Close Close
Popular Financial Topics Discover relevant content from across the suite of ALM legal publications From the Industry More content from ThinkAdvisor and select sponsors Investment Advisor Issue Gallery Read digital editions of Investment Advisor Magazine Tax Facts Get clear, current, and reliable answers to pressing tax questions
Luminaries Awards

Technology > Marketing Technology

Choosing Software That Works for Your Advisory Firm—Part 5: How to Implement New Technology

Your article was successfully shared with the contacts you provided.


In my last post, the fifth in a six-part series on the process for choosing and implementing the right technology for your advisory firm, we discussed the importance of planning. Now that we have a clear and well defined plan, it’s time to get started executing your technology ideas so that improving your business can become a reality.

The effective implementation of technology is not a one-time event, but an ongoing journey. The execution phase is the centerpiece of this journey.

Right Readiness and Incentives

The first step in the execution stage is to ensure that everyone who is involved is clear on their roles and their specific task responsibilities. In addition, it is very important that there are clear measurements and optimally some incentives to encourage and track effective implementation.

What we typicallyobserve in the execution of a technology implementation is that in the vast majority of cases, money and effort is focused on the implementation of the technology itself. This seems logical, but in reality, what is more effective is a resource budget balanced between the technology, business process improvement, and training/behavioral change. It’s critically important that enough time and money be allocated for behavioral change to ensure that your employees will effectively use your new technology.

Typically we see resources allocated in a98:1:1 (98% spent on technology, 1% spent on business process improvement, and 1% spent on training/adoption). Instead, it really needs to be closer to a 33%, 33%, 33% approach.

As we mentioned above, incentives and measurements are an important part of an effective implementation. We encourage advisors to create visibility into the business metrics that should be improved by the new technology implementation. If certain milestones are achieved, everyone involved should be acknowledged and rewarded for their role. Remember: the activities that are monitored and the activities that get rewarded are usually the activities that get done.

Inevitably, there are occasions when a high-performing employee is not effectively completing or executing assigned tasks. This almost always boils down to one of three issues, and it is the job of the leader to determine how they should be addressed. The three issues are:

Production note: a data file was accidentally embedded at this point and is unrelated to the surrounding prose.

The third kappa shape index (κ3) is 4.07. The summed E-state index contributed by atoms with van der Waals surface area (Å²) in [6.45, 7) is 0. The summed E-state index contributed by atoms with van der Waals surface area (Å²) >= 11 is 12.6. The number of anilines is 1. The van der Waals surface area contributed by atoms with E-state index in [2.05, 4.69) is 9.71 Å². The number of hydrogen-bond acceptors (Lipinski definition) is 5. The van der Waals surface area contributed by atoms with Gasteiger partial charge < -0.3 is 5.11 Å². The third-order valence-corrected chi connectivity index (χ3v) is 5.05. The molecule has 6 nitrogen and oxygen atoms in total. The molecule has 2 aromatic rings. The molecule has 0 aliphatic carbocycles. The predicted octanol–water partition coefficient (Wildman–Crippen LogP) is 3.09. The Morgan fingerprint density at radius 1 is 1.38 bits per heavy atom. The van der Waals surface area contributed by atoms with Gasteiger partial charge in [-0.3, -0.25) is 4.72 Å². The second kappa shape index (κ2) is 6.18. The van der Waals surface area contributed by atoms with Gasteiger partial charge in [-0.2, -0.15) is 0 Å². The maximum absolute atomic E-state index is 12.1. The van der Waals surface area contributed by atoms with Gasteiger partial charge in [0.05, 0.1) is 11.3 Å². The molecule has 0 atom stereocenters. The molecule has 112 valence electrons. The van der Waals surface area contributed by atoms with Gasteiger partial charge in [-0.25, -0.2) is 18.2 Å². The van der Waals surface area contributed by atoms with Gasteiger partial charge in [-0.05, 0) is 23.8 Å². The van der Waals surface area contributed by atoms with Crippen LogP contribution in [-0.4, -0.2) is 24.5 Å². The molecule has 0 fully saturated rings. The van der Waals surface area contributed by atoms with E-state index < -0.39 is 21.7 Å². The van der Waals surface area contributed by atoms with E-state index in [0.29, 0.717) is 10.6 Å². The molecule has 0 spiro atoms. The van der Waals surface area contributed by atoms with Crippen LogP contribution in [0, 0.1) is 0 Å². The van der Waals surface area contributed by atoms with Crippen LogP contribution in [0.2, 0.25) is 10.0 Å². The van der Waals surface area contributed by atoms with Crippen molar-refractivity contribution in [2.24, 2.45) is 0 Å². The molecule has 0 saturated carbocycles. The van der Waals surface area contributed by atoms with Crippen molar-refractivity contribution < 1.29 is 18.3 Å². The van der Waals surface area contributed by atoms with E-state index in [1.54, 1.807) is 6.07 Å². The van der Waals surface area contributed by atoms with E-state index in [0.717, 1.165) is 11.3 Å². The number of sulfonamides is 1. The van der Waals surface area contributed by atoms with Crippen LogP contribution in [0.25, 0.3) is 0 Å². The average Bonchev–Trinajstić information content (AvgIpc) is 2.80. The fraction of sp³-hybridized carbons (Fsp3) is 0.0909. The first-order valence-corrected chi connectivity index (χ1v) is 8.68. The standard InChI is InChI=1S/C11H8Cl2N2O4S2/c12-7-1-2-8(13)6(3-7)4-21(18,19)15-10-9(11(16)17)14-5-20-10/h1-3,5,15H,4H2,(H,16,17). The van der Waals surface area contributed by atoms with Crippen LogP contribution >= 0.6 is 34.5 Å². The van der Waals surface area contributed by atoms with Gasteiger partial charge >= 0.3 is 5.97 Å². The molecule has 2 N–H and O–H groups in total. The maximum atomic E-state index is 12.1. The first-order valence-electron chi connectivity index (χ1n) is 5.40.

1. Will: Does the employee have appropriate motivation?
  2. Skill: Is this a task the employee knows how to complete? Has she done it successfully in the past?
  3. Time: In addition to his day job, does the employee have the time to complete this task?  Where does the time to execute the task appear on his calendar?

For example, a superb administrative assistant might not be motivated (the will) to implement a CRM system because she feels that the technology will make her job more difficult.  We have often observed that a high-performing employee may have a very low readiness on a specific technology implementation task. Or you may assign an important workflow mapping process to an advisor, but she is spending 50+ hours a week meeting with clients and doesn’t have the time to get the task accomplished at a high quality level. When you’re noticing readiness (will, skill, and/or time) issues, you have a few options:

  1. Understand what would be required to provide the appropriate level of motivation.
  2. Provide trainingor an outside resource that the employee can work with to get the skill to accomplish the task.
  3. Assign/delegatethe task to someone else.
  4. Delaythe task/implementation until the right resources are available

Remember to Keep Yourself on Track

One of the most important things in the execution phase is to schedule a regular update/project planning meeting in which all the key stakeholders are involved. At ActiFi, we have done many software implementations and—to be frank—not a single one of them has gone exactly as planned. That’s because the best laid plans don’t always mesh with the day-to-day activities and uncontrollable factors of life. It is important to have a regular update meeting where you can adjust the tasks themselves, due dates, budget and time resources so as to ensure a successful outcome. Remember to be flexible, because the only guarantee you have with a technology implementation is that it will not go exactly as you plan or hope.

Now that we are effectively executing, we want to make sure that the business benefits we anticipate materialize. In the next blog post we will discuss the fifth step in ActiFi's 'Bridge Process': Monitor.


© 2024 ALM Global, LLC, All Rights Reserved. Request academic re-use from All other uses, submit a request to [email protected]. For more information visit Asset & Logo Licensing.